Jonathan J. Spurgeon
Date of this Version
A thesis presented to the faculty of the Graduate College at the University of Nebraska in partial fulfillment of requirements for the degree of Master of Science
Major: Natural Resource Sciences
Under the supervision of Professor Jonathan J. Spurgeon
Lincoln, Nebraska, December 2023
Multiscale environmental processes determine in-stream habitat conditions which drive species distributions. Habitat constitutes the physical template upon which ecological processes occur and species conduct life stage activities. Habitat heterogeneity promotes biodiversity of aquatic systems. Stream classification informs freshwater conservation by providing a useful framework to account for habitat heterogeneity, often based on landscape regions of similar environmental processes. A greater understanding of landscape-based classification frameworks as means to classify stream systems may improve understanding of drivers of biodiversity. Using Nebraska as a case study, on a statewide scale, objectives were 1) to characterize habitat availability for several at-risk fish species, and 2) to assess the categorization of stream habitat heterogeneity within multiple classification systems. Species distribution models provide a tool to characterize spatial habitat patterns and quantify species-habitat relations. Species distribution models were constructed from environmental data and historical presence data for 3 at-risk cyprinid species including Flathead Chub, Plains Minnow, and Northern Redbelly Dace. Our results support current knowledge of impactful habitat features based on species traits and environmental processes shaping site-scale habitat conditions. For all 3 species, hydrological factors such as flow velocity and discharge were among the most influential habitat conditions of examined variables. Further, variables representing stream size and position in the drainage network consistently carried high influence. We used site-level stream data collected by the Nebraska Department of Environment and Energy (NDEE) from 1995-2021 to assess stream habitat heterogeneity among Biologically Unique Landscapes (BUL) at a statewide spatial extent. Multivariate cluster analysis and statistical similarity tests were used to determine if aquatic habitat within the BULs is unique and by which features they vary. No significant differences were found between aquatic environmental conditions within and outside BULs. Evidence for unique aquatic habitat conditions among BULs was limited, shown in minimal pairwise differences among BULs in statistical similarity tests. Furthermore, the classificatory power of the BULs underperformed all other classifiers and, as such, BULs may not improve statewide stream classification.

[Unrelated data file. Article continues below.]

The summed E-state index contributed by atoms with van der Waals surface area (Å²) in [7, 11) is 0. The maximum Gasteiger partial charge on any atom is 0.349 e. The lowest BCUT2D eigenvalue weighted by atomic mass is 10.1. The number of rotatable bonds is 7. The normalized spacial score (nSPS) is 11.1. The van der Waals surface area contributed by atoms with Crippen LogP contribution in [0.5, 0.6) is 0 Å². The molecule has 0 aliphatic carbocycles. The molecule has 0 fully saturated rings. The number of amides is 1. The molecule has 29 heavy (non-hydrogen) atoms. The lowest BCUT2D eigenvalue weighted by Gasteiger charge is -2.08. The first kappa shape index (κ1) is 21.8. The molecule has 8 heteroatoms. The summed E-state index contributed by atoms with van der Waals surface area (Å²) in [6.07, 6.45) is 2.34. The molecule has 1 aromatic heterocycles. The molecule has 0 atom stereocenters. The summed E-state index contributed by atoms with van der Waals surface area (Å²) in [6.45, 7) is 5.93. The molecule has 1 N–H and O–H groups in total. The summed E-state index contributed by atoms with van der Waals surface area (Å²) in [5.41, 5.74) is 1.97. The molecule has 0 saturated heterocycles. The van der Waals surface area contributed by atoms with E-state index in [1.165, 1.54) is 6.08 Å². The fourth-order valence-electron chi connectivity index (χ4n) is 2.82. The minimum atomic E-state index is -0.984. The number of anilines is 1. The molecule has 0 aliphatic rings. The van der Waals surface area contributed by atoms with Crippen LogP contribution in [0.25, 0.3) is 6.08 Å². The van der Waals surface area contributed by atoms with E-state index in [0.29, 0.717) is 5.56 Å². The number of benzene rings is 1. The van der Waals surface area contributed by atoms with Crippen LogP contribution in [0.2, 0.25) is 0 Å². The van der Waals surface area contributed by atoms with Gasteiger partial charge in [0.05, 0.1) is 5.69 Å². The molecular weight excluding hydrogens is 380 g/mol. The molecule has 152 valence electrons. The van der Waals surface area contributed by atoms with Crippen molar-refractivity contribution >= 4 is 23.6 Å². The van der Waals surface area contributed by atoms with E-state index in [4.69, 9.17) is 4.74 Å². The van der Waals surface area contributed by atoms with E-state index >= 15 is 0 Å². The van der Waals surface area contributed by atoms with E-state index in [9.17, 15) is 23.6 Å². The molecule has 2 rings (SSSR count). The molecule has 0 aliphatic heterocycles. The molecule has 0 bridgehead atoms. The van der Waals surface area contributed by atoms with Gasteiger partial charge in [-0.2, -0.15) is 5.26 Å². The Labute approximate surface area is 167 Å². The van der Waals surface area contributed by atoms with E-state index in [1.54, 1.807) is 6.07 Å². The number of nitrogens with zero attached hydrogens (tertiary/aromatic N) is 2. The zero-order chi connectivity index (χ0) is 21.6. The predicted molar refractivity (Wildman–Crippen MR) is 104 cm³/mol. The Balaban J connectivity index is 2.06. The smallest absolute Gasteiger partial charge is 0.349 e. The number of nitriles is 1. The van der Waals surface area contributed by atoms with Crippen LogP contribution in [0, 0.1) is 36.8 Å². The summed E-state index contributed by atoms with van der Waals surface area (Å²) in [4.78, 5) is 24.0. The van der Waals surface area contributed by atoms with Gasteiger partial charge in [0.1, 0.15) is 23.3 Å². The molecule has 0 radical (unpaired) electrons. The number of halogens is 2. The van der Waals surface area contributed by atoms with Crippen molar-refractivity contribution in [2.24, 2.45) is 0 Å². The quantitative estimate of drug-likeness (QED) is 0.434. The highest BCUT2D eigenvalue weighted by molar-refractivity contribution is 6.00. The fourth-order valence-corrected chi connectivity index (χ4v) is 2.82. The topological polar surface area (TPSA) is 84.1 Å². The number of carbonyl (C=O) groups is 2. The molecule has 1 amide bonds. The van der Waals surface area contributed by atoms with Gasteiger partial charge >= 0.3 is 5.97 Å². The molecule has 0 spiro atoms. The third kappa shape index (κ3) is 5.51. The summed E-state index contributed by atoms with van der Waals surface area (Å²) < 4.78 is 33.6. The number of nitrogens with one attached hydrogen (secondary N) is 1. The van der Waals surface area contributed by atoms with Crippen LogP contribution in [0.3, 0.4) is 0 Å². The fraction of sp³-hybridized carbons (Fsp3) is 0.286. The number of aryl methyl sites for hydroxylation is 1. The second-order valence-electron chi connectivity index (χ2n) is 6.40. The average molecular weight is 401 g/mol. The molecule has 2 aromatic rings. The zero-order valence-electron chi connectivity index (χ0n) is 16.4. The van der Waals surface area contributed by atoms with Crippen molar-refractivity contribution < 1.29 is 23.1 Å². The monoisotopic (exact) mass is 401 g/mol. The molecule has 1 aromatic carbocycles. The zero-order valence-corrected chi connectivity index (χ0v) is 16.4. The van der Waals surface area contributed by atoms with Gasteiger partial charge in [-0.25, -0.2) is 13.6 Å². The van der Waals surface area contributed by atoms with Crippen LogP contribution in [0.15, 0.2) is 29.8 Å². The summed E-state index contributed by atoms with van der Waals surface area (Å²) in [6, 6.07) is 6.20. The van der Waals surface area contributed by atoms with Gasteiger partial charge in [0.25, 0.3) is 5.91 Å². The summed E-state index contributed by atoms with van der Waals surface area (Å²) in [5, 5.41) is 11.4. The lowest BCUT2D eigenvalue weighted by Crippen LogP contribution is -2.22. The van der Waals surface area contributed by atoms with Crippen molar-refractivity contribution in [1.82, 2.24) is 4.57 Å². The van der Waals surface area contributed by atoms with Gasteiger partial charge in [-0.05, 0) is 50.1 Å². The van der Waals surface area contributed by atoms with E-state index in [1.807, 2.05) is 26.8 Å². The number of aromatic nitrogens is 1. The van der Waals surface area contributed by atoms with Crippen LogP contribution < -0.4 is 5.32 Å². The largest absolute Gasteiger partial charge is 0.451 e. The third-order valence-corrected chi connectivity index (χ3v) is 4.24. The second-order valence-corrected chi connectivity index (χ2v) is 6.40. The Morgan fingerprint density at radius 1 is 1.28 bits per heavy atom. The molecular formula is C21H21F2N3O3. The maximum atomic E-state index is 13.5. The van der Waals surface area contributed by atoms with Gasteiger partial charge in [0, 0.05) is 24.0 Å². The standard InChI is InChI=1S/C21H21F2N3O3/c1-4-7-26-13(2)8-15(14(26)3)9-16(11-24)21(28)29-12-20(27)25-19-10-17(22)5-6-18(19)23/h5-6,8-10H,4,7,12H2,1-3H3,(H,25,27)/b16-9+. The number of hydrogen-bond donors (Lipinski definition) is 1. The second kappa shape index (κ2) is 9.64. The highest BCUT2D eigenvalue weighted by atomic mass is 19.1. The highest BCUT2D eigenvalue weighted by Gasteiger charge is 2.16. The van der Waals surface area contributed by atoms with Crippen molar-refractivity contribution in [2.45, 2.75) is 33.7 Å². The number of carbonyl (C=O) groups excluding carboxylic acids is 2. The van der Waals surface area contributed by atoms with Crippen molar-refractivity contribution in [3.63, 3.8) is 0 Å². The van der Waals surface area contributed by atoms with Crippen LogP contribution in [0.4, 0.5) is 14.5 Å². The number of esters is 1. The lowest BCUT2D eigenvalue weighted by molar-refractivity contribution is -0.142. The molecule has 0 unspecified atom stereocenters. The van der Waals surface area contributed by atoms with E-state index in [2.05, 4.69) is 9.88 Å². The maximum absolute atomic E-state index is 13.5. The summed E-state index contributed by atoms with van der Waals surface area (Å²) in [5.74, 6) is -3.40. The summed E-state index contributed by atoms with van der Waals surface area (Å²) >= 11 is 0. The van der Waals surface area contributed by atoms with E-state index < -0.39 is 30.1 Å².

Advisor: Jonathan J. Spurgeon